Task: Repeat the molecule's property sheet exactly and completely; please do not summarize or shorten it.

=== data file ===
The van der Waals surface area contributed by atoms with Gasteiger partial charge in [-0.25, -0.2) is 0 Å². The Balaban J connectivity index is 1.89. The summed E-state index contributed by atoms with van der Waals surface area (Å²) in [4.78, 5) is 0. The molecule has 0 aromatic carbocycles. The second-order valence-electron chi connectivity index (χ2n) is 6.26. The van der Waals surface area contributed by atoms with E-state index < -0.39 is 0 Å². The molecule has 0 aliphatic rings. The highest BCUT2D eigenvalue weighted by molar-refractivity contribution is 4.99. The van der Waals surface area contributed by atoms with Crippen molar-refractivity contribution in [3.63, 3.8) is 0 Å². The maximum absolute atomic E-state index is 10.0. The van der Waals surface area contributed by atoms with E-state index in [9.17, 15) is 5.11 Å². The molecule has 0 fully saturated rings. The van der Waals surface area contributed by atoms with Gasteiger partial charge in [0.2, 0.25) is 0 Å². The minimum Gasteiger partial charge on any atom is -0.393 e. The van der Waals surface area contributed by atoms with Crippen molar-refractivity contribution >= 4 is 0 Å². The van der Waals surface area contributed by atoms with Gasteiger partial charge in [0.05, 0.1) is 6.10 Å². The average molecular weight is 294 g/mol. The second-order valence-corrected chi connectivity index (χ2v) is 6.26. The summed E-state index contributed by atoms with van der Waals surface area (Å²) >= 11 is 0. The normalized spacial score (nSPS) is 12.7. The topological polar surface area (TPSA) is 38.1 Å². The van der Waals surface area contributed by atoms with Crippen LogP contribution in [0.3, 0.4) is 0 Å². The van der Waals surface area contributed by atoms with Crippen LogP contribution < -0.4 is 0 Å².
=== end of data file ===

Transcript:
The van der Waals surface area contributed by atoms with Gasteiger partial charge in [-0.25, -0.2) is 0 Å². The Balaban J connectivity index is 1.89. The summed E-state index contributed by atoms with van der Waals surface area (Å²) in [4.78, 5) is 0. The molecule has 0 aromatic carbocycles. The second-order valence-electron chi connectivity index (χ2n) is 6.26. The van der Waals surface area contributed by atoms with E-state index < -0.39 is 0 Å². The molecule has 0 aliphatic rings. The highest BCUT2D eigenvalue weighted by molar-refractivity contribution is 4.99. The van der Waals surface area contributed by atoms with Crippen molar-refractivity contribution in [3.63, 3.8) is 0 Å². The maximum absolute atomic E-state index is 10.0. The van der Waals surface area contributed by atoms with E-state index in [9.17, 15) is 5.11 Å². The molecule has 0 fully saturated rings. The van der Waals surface area contributed by atoms with Gasteiger partial charge in [0.2, 0.25) is 0 Å². The minimum Gasteiger partial charge on any atom is -0.393 e. The van der Waals surface area contributed by atoms with Crippen molar-refractivity contribution >= 4 is 0 Å². The van der Waals surface area contributed by atoms with Gasteiger partial charge in [0.05, 0.1) is 6.10 Å². The average molecular weight is 294 g/mol. The second-order valence-corrected chi connectivity index (χ2v) is 6.26. The summed E-state index contributed by atoms with van der Waals surface area (Å²) >= 11 is 0. The normalized spacial score (nSPS) is 12.7. The topological polar surface area (TPSA) is 38.1 Å². The van der Waals surface area contributed by atoms with Crippen LogP contribution in [0.3, 0.4) is 0 Å². The van der Waals surface area contributed by atoms with Crippen LogP contribution < -0.4 is 0 Å².